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Does Cold Laser Therapy Work?

The popularity of cold laser therapy (also known as low level laser therapy or laser biostimulation) has been growing tremendously in recent years. There are tons of companies out there today advertising cold laser treatments that claim to be effective against a wide variety of ailments, from arthritis to nicotine addiction. But does it actually work? And if so, how? Here is a brief overview of low level laser technology and what it can do. The Pioneering Studies of Endre Mester Hungarian researcher Endre Mester is largely acknowledged as the founder of cold laser therapy. In 1967, his experiments with low level laser light led to the discovery that cold lasers had the potential to stimulate tissue repair. Cold laser therapy focused on using the non-destructive attributes of laser light to inhibit or stimulate cell function. This was a radical shift from the typical use of medical laser equipment, which focused on the destructive, thermal qualities of laser light, using lasers to remove or destroy tissue, essentially as highly precise surgical scalpels. Since Mester’s pioneering experiments, scientists and medical researchers have been conducting experiments and tests to further the field of cold laser therapy. Today, the Food and Drug Administration (FDA) acknowledges the effectiveness of low level laser therapy for the treatment of certain ailments, but it still considers the field to be experimental. Some of the things for which cold laser therapy treatments have been shown to work include: Pain Relief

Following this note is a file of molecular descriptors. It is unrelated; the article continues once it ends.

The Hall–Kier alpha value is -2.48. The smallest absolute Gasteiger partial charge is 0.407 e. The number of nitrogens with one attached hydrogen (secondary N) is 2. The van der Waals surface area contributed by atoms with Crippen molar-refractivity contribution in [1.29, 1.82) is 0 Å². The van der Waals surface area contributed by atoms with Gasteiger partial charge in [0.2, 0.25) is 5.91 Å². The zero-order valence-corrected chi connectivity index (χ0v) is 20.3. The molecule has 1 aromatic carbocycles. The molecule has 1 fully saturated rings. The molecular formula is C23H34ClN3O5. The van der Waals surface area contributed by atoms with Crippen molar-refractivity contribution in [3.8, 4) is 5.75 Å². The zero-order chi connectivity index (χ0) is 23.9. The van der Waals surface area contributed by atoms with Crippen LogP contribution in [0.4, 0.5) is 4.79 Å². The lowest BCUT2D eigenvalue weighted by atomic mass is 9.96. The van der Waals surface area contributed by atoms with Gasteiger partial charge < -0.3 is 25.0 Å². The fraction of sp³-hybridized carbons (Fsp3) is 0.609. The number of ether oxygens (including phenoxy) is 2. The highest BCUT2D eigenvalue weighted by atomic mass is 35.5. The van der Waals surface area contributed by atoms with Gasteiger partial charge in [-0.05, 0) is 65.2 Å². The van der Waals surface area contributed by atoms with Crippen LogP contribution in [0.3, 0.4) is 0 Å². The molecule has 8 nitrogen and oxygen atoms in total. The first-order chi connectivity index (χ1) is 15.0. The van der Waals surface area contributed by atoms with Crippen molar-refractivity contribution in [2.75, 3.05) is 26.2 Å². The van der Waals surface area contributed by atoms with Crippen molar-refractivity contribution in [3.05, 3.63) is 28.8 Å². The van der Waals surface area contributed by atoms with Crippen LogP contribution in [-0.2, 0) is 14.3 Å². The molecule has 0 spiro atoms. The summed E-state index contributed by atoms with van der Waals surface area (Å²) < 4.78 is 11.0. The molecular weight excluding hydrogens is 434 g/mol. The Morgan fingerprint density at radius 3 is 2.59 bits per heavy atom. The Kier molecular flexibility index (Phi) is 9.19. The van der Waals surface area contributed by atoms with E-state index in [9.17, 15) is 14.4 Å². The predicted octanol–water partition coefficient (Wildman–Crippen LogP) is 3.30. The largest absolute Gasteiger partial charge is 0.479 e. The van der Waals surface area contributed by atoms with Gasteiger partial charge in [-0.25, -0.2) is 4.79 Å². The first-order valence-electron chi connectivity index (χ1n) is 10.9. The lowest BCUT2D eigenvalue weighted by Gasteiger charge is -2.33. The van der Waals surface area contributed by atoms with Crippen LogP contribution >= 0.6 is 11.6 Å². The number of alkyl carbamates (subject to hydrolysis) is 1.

Low level laser treatments have been shown to stimulate increased levels of beta-endorphins, which are neuropeptides that function as natural analgesics. Accelerated Tissue Repair
Cold laser light affects tissue cells’ mitochondria, which is the part of the cell responsible for the production of chemical energy (ATP). The accelerated production of ATP speeds up the overall activity of the cells, which helps in tissue repair and healing. This method can work for the treatment of skin, bone, muscle, ligament and even nerve damage. Reduced Inflammation
Cold laser therapy has also been shown to help reduce inflammation after an acute body injury by increasing the production of anti-inflammatory compounds in the body, such as prostaglandin. Low level laser light can also reduce the body levels of interleukin, which is a pro-inflammatory component, connected to diseases like Rheumatoid arthritis. Official FDA Approval
As medical laser equipment technology has continued to develop and improve, the FDA has officially approved several cold laser procedures. In November of 2006, cold laser therapy was approved for the treatment of lymphedema, and in March of 2009, for the treatment of arthritis and various types of chronic pain. Many of the cold laser treatments advertized online, however, do not have official FDA approval. Make sure to do your homework on any cold laser treatment you are thinking of getting before you go through with it.

Source by Groshan Fabiola

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